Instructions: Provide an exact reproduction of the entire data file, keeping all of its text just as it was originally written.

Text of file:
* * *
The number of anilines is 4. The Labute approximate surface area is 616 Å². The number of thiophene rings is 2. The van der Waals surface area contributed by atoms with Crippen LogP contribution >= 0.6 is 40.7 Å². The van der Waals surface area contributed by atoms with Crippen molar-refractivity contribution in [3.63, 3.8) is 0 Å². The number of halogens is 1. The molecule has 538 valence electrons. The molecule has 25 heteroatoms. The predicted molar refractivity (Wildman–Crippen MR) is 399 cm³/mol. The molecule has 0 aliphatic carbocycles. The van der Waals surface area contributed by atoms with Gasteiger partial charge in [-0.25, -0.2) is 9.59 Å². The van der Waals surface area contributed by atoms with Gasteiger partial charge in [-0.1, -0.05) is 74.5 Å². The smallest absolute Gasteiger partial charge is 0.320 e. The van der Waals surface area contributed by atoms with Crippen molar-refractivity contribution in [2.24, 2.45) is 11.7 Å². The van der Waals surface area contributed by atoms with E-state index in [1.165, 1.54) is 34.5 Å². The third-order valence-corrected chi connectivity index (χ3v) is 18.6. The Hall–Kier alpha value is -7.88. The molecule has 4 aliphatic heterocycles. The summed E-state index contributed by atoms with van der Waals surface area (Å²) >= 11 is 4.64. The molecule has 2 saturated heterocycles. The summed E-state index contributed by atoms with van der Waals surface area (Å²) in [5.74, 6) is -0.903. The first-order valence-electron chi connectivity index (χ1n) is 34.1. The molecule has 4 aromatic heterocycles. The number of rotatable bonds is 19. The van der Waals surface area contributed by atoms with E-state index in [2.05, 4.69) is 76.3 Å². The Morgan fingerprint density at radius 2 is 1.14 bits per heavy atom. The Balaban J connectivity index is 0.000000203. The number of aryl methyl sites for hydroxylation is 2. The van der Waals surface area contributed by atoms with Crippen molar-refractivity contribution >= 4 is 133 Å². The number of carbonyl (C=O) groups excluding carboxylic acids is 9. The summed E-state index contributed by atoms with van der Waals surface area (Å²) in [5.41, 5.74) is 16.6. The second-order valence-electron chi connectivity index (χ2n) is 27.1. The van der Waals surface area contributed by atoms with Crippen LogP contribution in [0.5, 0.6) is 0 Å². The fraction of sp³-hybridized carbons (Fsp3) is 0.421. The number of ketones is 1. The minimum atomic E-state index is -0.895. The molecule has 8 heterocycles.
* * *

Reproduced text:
The number of anilines is 4. The Labute approximate surface area is 616 Å². The number of thiophene rings is 2. The van der Waals surface area contributed by atoms with Crippen LogP contribution >= 0.6 is 40.7 Å². The van der Waals surface area contributed by atoms with Crippen molar-refractivity contribution in [3.63, 3.8) is 0 Å². The number of halogens is 1. The molecule has 538 valence electrons. The molecule has 25 heteroatoms. The predicted molar refractivity (Wildman–Crippen MR) is 399 cm³/mol. The molecule has 0 aliphatic carbocycles. The van der Waals surface area contributed by atoms with Gasteiger partial charge in [-0.25, -0.2) is 9.59 Å². The van der Waals surface area contributed by atoms with Gasteiger partial charge in [-0.1, -0.05) is 74.5 Å². The smallest absolute Gasteiger partial charge is 0.320 e. The van der Waals surface area contributed by atoms with Crippen molar-refractivity contribution in [2.24, 2.45) is 11.7 Å². The van der Waals surface area contributed by atoms with E-state index in [1.165, 1.54) is 34.5 Å². The third-order valence-corrected chi connectivity index (χ3v) is 18.6. The Hall–Kier alpha value is -7.88. The molecule has 4 aliphatic heterocycles. The summed E-state index contributed by atoms with van der Waals surface area (Å²) >= 11 is 4.64. The molecule has 2 saturated heterocycles. The summed E-state index contributed by atoms with van der Waals surface area (Å²) in [5.74, 6) is -0.903. The first-order valence-electron chi connectivity index (χ1n) is 34.1. The molecule has 4 aromatic heterocycles. The number of rotatable bonds is 19. The van der Waals surface area contributed by atoms with E-state index in [2.05, 4.69) is 76.3 Å². The Morgan fingerprint density at radius 2 is 1.14 bits per heavy atom. The Balaban J connectivity index is 0.000000203. The number of aryl methyl sites for hydroxylation is 2. The van der Waals surface area contributed by atoms with Crippen molar-refractivity contribution >= 4 is 133 Å². The number of carbonyl (C=O) groups excluding carboxylic acids is 9. The summed E-state index contributed by atoms with van der Waals surface area (Å²) in [5.41, 5.74) is 16.6. The second-order valence-electron chi connectivity index (χ2n) is 27.1. The van der Waals surface area contributed by atoms with Crippen LogP contribution in [0.5, 0.6) is 0 Å². The fraction of sp³-hybridized carbons (Fsp3) is 0.421. The number of ketones is 1. The minimum atomic E-state index is -0.895. The molecule has 8 heterocycles.